Flaviviridae are small enveloped viruses hosting a positive-sense single-stranded RNA genome. Besides yellow fever virus, a landmark case in the history of virology, members of the Flavivirus genus, such as West Nile virus and dengue virus, are increasingly gaining attention due to their re-emergence and incidence in different areas of the world. Additional environmental and demographic considerations suggest that novel or known flaviviruses will continue to emerge in the future. Nevertheless, up to few years ago flaviviruses were considered low interest candidates for drug design. At the start of the European Union VIZIER Project, in 2004, just two crystal structures of protein domains from the flaviviral replication machinery were known. Such pioneering studies, however, indicated the flaviviral replication complex as a promising target for the development of antiviral compounds. Here we review structural and functional aspects emerging from the characterization of two main components (NS3 and NS5 proteins) of the flavivirus replication complex. Most of the reviewed results were achieved within the European Union VIZIER Project, and cover topics that span from viral genomics to structural biology and inhibition mechanisms. The ultimate aim of the reported approaches is to shed light on the design and development of antiviral drug leads.
BVDV, bovine viral diarrhea virus; C, capsid protein; CSFV, classical swine fever virus; CCHFV, Crimean-Congo hemorrhagic fever virus; CPE, cyto-pathogenic effect; dsRNA, double-stranded RNA; ER, endoplasmic reticulum; E, envelope protein; GMP, guanosine monophosphate; GTP, guanosine triphosphate; GTase, guanylyltransferase; NS3Hel, helicase; HIV, Human Immunodeficiency Virus I; HCV, hepatitis C virus; HBS, high affinity binding site; IMP, Inosine 5′-monophosphate; LBS, low-affinity binding site; M, membrane protein; NS5MTase, methyltransferase; N7MTase, (guanine-N7)-methyltransferase; 2′OMTase, (nucleoside-2′-O-)-methyltransferase; NS, non-structural; NLS, nuclear localization sequences; NS3Pro, protease; RC, replication-competent complex; RSV, respiratory syncytial virus; NS5RdRp, RNA-dependent RNA polymerase; NS3RTPase, RNA triphosphatase; AdoMet, S-adenosyl-L-methionine; ssRNA, single-stranded RNA; T-705 RMP, T-705-ribofuranosyl-5′-monophosphate; VIZIER, Viral Enzymes Involved in Replication; Flavivirus; Flaviviral NS3 protein; Flaviviral NS5 protein; Protease; Helicase; Polymerase; Methyltransferase; Flavivirus protein structure; Antivirals; VIZIER Consortium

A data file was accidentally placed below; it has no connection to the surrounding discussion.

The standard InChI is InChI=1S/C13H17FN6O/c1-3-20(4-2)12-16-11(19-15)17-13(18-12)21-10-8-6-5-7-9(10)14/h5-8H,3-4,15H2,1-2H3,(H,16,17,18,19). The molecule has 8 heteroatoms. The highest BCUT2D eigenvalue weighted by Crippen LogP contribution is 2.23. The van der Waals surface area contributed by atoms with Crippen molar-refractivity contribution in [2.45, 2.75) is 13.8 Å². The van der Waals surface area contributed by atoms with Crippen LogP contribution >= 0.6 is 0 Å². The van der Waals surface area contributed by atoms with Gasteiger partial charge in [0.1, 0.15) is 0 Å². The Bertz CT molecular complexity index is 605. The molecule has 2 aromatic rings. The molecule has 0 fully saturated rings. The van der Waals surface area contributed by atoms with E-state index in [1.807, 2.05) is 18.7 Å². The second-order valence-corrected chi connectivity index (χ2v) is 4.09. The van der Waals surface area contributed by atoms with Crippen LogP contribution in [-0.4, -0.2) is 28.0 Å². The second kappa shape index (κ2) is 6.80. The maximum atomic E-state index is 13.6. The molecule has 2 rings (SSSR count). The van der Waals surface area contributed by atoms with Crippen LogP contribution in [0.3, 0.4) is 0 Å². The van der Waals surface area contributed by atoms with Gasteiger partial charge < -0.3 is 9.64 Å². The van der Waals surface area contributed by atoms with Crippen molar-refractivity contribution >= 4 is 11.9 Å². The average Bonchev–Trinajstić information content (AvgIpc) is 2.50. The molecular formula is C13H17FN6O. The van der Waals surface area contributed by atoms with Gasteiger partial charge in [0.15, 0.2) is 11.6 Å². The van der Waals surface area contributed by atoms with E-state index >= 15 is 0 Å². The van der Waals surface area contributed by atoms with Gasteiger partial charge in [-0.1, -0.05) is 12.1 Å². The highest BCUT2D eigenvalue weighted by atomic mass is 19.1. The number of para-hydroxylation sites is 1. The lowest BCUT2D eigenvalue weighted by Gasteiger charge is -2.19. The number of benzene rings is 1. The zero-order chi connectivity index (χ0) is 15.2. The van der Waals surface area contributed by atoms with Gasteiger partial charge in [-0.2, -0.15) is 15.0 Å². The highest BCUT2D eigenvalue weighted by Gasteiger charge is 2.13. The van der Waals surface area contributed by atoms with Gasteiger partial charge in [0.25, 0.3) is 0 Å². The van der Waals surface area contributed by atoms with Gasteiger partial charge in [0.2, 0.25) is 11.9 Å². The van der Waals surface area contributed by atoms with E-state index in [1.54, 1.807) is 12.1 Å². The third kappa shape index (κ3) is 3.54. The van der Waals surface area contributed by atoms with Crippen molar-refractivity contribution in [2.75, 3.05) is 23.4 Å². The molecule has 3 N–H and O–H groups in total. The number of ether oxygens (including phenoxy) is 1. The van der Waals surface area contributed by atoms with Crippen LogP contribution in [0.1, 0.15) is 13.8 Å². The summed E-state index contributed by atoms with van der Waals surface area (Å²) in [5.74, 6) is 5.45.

The C-terminal 440 amino acids of the NS3 protein from Kunjin virus (Flaviviridae) code for a helicase. The protein has been overexpressed and crystallized. Characterization of the isolated monoclinic crystal form and diffraction data (at 3.0 Å resolution) are presented, together with a preliminary molecular-replacement solution.
Kunjin virus is a member of the Flavivirus genus and is an Australian variant of West Nile virus. The C-terminal domain of the Kunjin virus NS3 protein displays helicase activity. The protein is thought to separate daughter and template RNA strands, assisting the initiation of replication by unwinding RNA secondary structure in the 3′ nontranslated region. Expression, purification and preliminary crystallographic characterization of the NS3 helicase domain are reported. It is shown that Kunjin virus helicase may adopt a dimeric assembly in absence of nucleic acids, oligomerization being a means to provide the helicases with multiple nucleic acid-binding capability, facilitating translocation along the RNA strands. Kunjin virus NS3 helicase domain is an attractive model for studying the molecular mechanisms of flavivirus replication, while simultaneously providing a new basis for the rational development of anti-flaviviral compounds.
Flaviviridae; Kunjin virus; West Nile virus; helicases; viral enzymes
Two methyltransferases from flaviviruses (Meaban and Yokose viruses) have been overexpressed and crystallized. Diffraction data and characterization of the two crystal forms are presented, together with a preliminary molecular-replacement solution for both enzymes.
Viral methyltranferases (MTase) are involved in the third step of the mRNA-capping process, transferring a methyl group from S-adenosyl-l-methionine (SAM) to the capped mRNA. MTases are classified into two groups: (guanine-N7)-methyltransferases (N7MTases), which add a methyl group onto the N7 atom of guanine, and (nucleoside-2′-O-)-methyltransferases (2′OMTases), which add a methyl group to a ribose hydroxyl. The MTases of two flaviviruses, Meaban and Yokose viruses, have been overexpressed, purified and crystallized in complex with SAM. Characterization of the crystals together with details of preliminary X-ray diffraction data collection (at 2.8 and 2.7 Å resolution, respectively) are reported here. The sequence homology relative to Dengue virus 2′OMTase and the structural conservation of specific residues in the putative active sites suggest that both enzymes belong to the 2′OMTase subgroup.
(nucleoside-2′-O-)-methyltransferases; flaviviruses; Meaban virus; Yokose virus